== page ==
We will judge your solutions on their correctness, their conciseness, and the cleverness. We will also judge your solution to problem 7 on its creativity.

## Appendix: Formalizing Snowflake-like Fractals

The so-called Koch Star or snowflake is a straightforward, yet visually interesting fractal. It belongs to a family of fractals called Lindenmayer systems that are described via a series of recursive "modifications" or re-write rules. Before describing the technical aspects of what this means, it may be useful to gain a more intuitive understanding of the process.

Beginning with an equilateral triangle (the base case), one recursively modifies each side of the triangle as follows:

• Divide the side into three equally-sized segments.
• Draw an equilateral triangle with the middle segment as its base, pointing outward from the original triangle.
• Delete the middle segment, which is the base of the triangle drawn in the previous step.

This process is repeated (recursively) as many times as desired on each side of the two new segments.

More generally, Lindenmayer re-write systems are described via four elements:

• An alphabet, which represents the set of variables that can be replaced. Computationally, these are the names of recursive operations.
• A set of constants, which represent fixed elements. Computationally, these are the non-recursive operations that are performed.
• An axiom, which represents the initial state of the system. Computationally, this is the body of the "husk" procedure.
• A set of production rules which represent the rewrites of alphabet elements. Computationally, these are the definitions of the recursive procedures.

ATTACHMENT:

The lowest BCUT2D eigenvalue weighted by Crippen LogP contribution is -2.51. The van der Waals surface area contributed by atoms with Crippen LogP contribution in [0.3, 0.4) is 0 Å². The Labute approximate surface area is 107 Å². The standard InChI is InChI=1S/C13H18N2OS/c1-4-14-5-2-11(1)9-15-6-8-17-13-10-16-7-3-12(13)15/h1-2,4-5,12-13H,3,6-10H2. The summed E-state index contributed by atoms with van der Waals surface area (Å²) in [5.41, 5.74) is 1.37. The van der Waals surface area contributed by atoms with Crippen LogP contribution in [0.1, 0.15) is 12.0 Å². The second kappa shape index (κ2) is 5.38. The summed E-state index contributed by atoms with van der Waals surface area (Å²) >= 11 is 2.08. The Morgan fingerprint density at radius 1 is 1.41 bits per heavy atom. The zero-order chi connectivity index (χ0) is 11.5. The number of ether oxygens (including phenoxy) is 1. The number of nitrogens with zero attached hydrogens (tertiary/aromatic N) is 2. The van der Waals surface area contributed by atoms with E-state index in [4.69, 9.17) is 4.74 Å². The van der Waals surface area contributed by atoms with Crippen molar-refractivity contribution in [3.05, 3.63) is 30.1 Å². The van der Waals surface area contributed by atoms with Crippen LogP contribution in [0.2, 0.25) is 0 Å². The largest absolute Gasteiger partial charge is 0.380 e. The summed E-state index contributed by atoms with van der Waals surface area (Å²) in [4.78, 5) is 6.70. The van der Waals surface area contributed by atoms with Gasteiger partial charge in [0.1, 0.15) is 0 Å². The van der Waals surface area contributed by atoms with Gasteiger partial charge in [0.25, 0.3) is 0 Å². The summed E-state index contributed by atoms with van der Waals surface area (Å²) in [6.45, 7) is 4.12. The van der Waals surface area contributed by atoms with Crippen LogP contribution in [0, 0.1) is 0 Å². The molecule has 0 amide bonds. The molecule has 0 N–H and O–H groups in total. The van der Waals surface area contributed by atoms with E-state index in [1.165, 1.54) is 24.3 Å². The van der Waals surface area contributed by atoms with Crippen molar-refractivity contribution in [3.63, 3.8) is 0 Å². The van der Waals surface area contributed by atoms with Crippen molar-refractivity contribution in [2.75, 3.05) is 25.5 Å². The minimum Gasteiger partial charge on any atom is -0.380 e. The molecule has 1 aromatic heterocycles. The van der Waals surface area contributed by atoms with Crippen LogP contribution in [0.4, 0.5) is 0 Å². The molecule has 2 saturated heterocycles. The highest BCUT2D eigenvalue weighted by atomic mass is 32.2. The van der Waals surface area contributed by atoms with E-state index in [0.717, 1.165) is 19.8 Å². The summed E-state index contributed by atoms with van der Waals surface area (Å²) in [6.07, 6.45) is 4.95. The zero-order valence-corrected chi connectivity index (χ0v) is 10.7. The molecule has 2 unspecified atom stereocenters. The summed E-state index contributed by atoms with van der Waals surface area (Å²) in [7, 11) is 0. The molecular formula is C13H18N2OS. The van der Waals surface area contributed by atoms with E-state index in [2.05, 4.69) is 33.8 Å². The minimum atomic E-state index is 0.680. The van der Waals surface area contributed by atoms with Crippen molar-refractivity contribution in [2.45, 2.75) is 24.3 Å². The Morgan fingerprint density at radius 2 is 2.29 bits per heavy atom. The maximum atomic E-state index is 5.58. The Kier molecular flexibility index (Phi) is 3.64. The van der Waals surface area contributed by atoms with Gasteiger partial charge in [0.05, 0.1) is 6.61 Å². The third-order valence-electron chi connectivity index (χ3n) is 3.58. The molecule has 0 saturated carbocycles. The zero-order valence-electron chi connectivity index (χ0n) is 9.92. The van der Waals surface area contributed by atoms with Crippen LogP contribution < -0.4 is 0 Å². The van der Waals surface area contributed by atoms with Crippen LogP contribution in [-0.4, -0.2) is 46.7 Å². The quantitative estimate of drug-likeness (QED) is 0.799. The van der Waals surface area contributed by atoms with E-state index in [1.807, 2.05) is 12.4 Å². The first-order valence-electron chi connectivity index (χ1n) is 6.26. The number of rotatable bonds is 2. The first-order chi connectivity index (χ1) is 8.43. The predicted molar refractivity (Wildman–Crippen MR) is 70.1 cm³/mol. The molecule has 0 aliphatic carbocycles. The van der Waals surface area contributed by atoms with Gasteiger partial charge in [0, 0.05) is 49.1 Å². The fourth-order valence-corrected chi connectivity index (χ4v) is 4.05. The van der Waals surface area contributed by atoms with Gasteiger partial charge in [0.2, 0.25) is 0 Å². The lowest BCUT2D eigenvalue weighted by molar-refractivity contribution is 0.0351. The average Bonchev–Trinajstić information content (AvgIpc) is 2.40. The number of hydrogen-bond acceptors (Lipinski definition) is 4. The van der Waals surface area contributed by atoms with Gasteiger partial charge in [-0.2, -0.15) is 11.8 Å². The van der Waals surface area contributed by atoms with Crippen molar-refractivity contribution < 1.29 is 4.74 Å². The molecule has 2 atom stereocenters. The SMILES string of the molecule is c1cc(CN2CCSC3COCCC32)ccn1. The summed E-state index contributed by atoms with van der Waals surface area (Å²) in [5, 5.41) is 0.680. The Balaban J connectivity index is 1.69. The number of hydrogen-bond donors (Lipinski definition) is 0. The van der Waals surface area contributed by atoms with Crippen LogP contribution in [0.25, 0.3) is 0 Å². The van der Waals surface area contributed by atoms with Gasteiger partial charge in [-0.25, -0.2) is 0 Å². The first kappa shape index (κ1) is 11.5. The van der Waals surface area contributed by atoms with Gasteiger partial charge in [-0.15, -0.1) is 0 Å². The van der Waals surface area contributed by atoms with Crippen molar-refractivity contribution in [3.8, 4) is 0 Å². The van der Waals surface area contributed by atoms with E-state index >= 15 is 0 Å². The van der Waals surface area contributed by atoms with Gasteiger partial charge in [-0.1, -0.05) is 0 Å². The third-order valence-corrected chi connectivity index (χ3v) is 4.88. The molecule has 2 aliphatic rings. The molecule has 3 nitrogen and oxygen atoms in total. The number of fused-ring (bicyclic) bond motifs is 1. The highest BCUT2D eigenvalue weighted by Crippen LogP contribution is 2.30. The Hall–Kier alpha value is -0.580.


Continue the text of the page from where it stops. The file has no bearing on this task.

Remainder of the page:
Since fractals are self-similar and, in theory, go on forever, there are no explicit base cases to determine when the recursion should stop. Instead, these must be grafted on in a computational implementation to avoid infinite repetition.

The following is the Lindenmayer system for the Koch snowflake:

• Alphabet: F
• Constants: + -
• Axiom: F++F++F
• Production rule: F --> F-F++F-F

This system is best implemented using the turtle model of drawing. In this system, the symbol "F" means "draw forward" a specified length, "+" means "turn right 60 degrees", and "-" means "turn left 60 degrees".

Your procedure implements this system.

 (koch-snowflake! t 0 66) (koch-snowflake! t 1 66) (koch-snowflake! t 2 66) (koch-snowflake! t 3 66)

Similarly, here is the Lindenmayer system for the Sierpinski triangle:

• Alphabet: A, B
• Constants: + -
• Axiom: A
• Production rules: A --> B-A-B, B --> A+B+A

Jerod Weinman

Copyright © 2007-2014 Janet Davis, Matthew Kluber, Samuel A. Rebelsky, and Jerod Weinman. (Selected materials copyright by John David Stone and Henry Walker and used by permission.)

This material is based upon work partially supported by the National Science Foundation under Grant No. CCLI-0633090. Any opinions, findings, and conclusions or recommendations expressed in this material are those of the author(s) and do not necessarily reflect the views of the National Science Foundation.